As I explore my intentions for the beginning of another school year, I take a look at what I want for my teaching practice and turn to vital topics such as embodied teaching and self-care. My presence in the classroom is what I know to matter most, and yet the only way for me to juggle the many emotions that come with a large group of children and maintain stability is to acknowledge and honor the need for self-care. Joy and safety in the classroom is proportional to my own spaciousness outside of the classroom. What one teacher may need for self-care to actualize her best embodied teaching looks different than another. And yet we can apply specific practices, such as creating our intention, perhaps to see the caring, patient, non-reactive part of our self take shape when things aren’t going as planned. This year, I’ve taken to spending a few moments of my personal practice envisioning what I want for myself when I’m with my students; already in the first few days of school I’ve felt those moments of visualization seeping into my mindful teaching practice with the students.
I realize that the one true way I can sustain a compassionate presence with my students is consistently checking in with my own body. I notice that with this monitoring of my body, living inside of it, I begin to catch my impulses and find room for pause. Over time I follow my impulse to its beginning, the part of me that is unconscious. Dropping deeper into my body I notice the subtle tensions fold and unfold. I realize I don’t need to try to fix anything in my experience as a teacher navigating a diverse group of children, but I simply need to inhabit my body as I shift from moment to moment, and let the awareness do it’s own natural work of unraveling unconscious habits.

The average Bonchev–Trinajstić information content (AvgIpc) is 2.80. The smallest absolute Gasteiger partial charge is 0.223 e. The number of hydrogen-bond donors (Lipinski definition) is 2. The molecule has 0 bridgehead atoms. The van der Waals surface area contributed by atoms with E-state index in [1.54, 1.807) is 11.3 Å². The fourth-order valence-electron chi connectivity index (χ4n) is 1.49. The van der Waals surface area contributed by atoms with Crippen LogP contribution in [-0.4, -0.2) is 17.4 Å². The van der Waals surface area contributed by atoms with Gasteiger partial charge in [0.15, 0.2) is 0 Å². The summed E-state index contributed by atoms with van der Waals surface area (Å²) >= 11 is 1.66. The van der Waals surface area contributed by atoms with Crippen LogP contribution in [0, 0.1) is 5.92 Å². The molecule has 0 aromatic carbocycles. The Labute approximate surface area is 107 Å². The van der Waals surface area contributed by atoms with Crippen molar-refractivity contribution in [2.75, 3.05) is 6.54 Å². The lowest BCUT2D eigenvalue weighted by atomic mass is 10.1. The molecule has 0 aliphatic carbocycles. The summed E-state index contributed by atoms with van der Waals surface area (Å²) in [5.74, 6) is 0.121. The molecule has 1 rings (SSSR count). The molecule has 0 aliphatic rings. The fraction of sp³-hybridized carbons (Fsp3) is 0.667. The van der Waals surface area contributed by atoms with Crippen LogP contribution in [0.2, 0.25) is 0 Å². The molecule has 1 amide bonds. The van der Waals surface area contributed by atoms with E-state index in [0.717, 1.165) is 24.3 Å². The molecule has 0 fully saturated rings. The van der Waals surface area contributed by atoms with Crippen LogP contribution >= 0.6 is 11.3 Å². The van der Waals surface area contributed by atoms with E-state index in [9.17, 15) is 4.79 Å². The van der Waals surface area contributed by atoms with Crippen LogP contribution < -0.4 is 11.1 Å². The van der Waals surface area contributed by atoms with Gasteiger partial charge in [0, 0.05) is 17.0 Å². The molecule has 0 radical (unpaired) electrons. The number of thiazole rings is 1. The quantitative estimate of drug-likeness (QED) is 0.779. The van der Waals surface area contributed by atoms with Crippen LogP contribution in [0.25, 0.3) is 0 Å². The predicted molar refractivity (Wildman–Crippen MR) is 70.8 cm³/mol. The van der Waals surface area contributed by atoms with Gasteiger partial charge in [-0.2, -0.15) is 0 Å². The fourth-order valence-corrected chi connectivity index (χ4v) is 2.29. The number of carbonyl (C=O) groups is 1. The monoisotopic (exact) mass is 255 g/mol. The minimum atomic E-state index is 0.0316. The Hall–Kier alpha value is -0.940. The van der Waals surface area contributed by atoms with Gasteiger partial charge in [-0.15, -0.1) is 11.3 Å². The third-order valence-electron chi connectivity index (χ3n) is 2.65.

As an effort toward strengthening my intention to be the anchor in the room for stillness and understanding, I begin the year with visualization. Since I am constantly “becoming” as part of the practice of teaching, I visualize the whole day from the time I wake up to saying good bye to my students; I visualize it so that I see myself in a way I wish to be with my students. How am I when greeting students? What is my tone? What is my mood when I walk in the door at school? How do I feel and what do I tell myself as I walk into the classroom before the students arrive? How do I walk around the room when with a group of students? Am I noticing my body, my thoughts, before speaking? Am I seeing beauty before me? I can start with those important transitions first, especially the doorways I encounter as I imagine the start of the day – the doorway transitioning into school and to the room I will be teaching in. Opportunities for this intention practice are bedtime after reviewing the day, when first waking up, or during a moment of sitting practice before leaving home in the morning. The idea is that I visualize myself moving deliberately, especially with those small moments; ultimately I draw on this memory as I pay attention to myself and my relationships with students.
This intention practice is a mental exercise that strengthens the parts of my brain that react from my negativity bias (the part of myself that automatically sees the difficult aspects of my work with children rather than focusing on the joy). Because of this bias, it’s my job to put in the extra effort to see the basic goodness in each moment. When I practice this type of visualization I am preparing to walk through my day a bit more consciously, rather than moving through the day from a place that is ingrained. Since it is biologically natural for me to remember the challenges more vividly, the things that could be seen as small annoyances, it’s vital that I spend time imagining myself responding with care and joy at school. Teaching can sometimes be sticky, with many emotions arising for teachers and children alike and practicing in this way will increase the likelihood of accessing my best self when in need, even if it’s when walking through the door in the early morning for the 100th time or greeting those disoriented kindergarteners during the first week of school.